11 February 2021

How a holiday affected the spread of COVID-19 in Europe

Decorative: Globe and paper plane
Photo: Colourbox

New research explores the importance of the exact timing of the February 2020 midterm holiday.

A new analysis from the Department of Economics looks into the timing of the February 2020 midterm holiday in relation to the spread of Covid-19 in different regions. The new working paper is based on data from 14 European countries. It shows, that the variation in initial exposure of Covid-19 led to large variations in the size of initial outbreaks, shaping the development of the spread over time:

- Regions with school-breaks just prior to the seriousness on Covid-19 became apparent, experienced larger outbreaks with around 60% higher spread than regions with earlier school-breaks. Furthermore, Covid-19 systematically persists in the regions, that experienced large initial breakouts, with the average spread around 40% higher in the fall and early winter 2020, says Björn Thor Arnarson, Marie Skłodowska-Curie fellow at the Department of Economics at the University of Copenhagen.

He presents the analysis in the working paper: ‘Breaks and Breakouts: Explaining the Persistence of Covid-19’

School-breaks cluster the travel

Björn Thor Arnarson compared different regions within 14 European countries.

He for example compares the February midterm holiday in Gothenburg (week 7 2020) and Stockholm (week 9 2020) (in Swedish: sportlov).

- We know now, that traveling to for example the Alps in week 6 or 7 was relatively low risk, since the spread of Covid-19 was limited, while the same trip in week 9 was more likely to lead to Covid-19 infections as the virus was more widespread. This is significant as the school-breaks cluster the travel by time and location, since not only are you, but also your neighbor, more likely to travel. Having school-breaks in late February or early March therefore led to much higher spread of Covid-19 in those regions, Björn Thor Arnarson explains.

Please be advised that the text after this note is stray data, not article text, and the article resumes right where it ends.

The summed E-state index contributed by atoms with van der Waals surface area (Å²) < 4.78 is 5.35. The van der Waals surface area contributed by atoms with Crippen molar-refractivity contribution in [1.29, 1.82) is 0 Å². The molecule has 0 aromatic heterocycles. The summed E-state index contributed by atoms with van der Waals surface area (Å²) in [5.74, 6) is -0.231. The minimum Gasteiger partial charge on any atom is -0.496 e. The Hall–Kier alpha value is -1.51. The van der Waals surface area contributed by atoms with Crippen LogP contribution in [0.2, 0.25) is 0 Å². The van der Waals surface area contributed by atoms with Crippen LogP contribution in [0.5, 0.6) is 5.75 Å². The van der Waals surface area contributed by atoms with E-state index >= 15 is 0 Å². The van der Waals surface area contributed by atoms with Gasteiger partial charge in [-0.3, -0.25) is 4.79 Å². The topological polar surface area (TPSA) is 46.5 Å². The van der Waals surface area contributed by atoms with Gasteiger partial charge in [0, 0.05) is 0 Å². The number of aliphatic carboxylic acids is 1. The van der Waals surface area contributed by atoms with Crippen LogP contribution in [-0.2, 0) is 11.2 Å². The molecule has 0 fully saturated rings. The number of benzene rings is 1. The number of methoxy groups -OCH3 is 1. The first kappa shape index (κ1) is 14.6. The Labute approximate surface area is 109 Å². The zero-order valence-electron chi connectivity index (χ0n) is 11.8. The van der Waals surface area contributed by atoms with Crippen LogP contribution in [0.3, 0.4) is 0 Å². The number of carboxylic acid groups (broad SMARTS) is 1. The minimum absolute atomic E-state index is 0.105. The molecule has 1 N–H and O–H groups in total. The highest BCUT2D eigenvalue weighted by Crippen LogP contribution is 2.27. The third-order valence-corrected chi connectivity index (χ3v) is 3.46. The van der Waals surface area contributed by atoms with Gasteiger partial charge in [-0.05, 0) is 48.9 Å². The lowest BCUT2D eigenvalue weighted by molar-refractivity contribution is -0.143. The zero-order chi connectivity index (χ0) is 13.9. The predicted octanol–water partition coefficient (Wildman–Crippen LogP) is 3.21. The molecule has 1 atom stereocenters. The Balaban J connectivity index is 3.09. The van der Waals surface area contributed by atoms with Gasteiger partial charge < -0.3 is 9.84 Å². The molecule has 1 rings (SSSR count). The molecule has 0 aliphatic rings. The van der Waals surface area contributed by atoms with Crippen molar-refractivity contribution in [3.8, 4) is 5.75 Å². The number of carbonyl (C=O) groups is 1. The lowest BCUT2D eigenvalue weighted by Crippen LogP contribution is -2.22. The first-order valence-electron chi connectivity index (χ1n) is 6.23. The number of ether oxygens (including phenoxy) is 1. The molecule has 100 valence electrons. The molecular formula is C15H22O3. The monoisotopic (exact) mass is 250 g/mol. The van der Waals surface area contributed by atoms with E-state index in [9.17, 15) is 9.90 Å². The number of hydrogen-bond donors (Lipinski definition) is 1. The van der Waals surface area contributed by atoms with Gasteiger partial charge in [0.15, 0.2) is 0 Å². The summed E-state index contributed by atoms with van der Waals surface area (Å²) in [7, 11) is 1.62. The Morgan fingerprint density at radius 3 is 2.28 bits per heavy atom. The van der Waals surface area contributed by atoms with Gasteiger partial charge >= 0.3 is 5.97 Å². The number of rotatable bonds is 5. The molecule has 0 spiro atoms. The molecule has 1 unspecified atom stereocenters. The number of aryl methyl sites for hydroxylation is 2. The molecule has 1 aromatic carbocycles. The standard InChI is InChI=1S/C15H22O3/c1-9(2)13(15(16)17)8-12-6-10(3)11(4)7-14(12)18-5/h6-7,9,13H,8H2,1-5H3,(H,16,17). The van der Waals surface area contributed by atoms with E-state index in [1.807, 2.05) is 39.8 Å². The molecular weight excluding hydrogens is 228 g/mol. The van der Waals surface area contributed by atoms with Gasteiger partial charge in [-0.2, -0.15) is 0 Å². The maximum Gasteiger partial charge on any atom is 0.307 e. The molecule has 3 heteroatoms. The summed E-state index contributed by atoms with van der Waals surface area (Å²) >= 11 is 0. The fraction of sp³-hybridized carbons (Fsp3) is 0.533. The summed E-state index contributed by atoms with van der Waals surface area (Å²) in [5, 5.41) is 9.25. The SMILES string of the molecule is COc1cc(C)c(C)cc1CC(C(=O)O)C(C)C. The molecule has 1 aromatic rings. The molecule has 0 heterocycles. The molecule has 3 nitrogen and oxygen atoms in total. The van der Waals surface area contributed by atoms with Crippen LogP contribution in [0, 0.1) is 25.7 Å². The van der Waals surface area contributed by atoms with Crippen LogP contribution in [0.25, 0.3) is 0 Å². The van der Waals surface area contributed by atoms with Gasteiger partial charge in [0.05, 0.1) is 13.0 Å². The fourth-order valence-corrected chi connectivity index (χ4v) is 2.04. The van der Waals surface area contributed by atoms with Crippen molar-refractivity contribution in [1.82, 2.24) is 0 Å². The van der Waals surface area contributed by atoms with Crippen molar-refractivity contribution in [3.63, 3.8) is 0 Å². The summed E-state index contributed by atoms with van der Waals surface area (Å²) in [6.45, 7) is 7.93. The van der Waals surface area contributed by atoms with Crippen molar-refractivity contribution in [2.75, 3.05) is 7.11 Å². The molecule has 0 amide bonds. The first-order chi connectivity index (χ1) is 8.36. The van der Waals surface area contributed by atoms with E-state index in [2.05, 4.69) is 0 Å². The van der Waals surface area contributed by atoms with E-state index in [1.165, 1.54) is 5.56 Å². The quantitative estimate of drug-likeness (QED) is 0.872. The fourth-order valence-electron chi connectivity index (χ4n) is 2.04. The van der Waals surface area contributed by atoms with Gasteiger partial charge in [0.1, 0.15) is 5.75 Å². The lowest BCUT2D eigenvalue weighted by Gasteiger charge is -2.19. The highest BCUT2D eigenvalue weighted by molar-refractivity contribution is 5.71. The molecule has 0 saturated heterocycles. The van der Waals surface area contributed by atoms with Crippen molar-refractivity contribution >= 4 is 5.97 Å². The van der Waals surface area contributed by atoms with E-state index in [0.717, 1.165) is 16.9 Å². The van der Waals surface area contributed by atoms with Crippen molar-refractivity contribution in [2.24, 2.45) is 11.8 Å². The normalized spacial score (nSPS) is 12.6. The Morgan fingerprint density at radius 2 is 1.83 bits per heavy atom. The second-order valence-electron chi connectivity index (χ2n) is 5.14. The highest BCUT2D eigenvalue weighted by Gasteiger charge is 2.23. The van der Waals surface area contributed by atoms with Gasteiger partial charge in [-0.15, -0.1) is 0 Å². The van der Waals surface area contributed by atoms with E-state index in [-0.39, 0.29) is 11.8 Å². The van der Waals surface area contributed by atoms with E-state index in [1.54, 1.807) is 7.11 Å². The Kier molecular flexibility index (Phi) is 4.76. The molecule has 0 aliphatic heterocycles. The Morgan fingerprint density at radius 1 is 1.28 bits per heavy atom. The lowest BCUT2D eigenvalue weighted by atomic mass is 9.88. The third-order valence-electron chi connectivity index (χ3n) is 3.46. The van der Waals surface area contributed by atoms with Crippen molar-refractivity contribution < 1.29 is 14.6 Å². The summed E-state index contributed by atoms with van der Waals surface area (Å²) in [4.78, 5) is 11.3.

The working paper shows, that when large outbreaks of Covid-19 have occurred in a region, it is very difficult to fully contain the virus.

- We see that the week 9 regions with the highest initial spread are the same that experience the strongest resurgence in the fall and early winter. This high degree of regional persistence highlights the importance of initial action for successful long-term containment. It also indicates that regions that have recently experienced large outbreaks are more vulnerable to further outbreaks suggesting regional prioritization of vaccinations may be warranted, Björn Thor Arnarson says.

He looked into data on the number of Covid-19 cases on a regional level (comparing regions within a country with each other) as well as other datasets on deaths and hospitalizations in relation to Covid-19. The working paper takes into account demographics (age structure), income, density of population and degree of urbanization in the areas.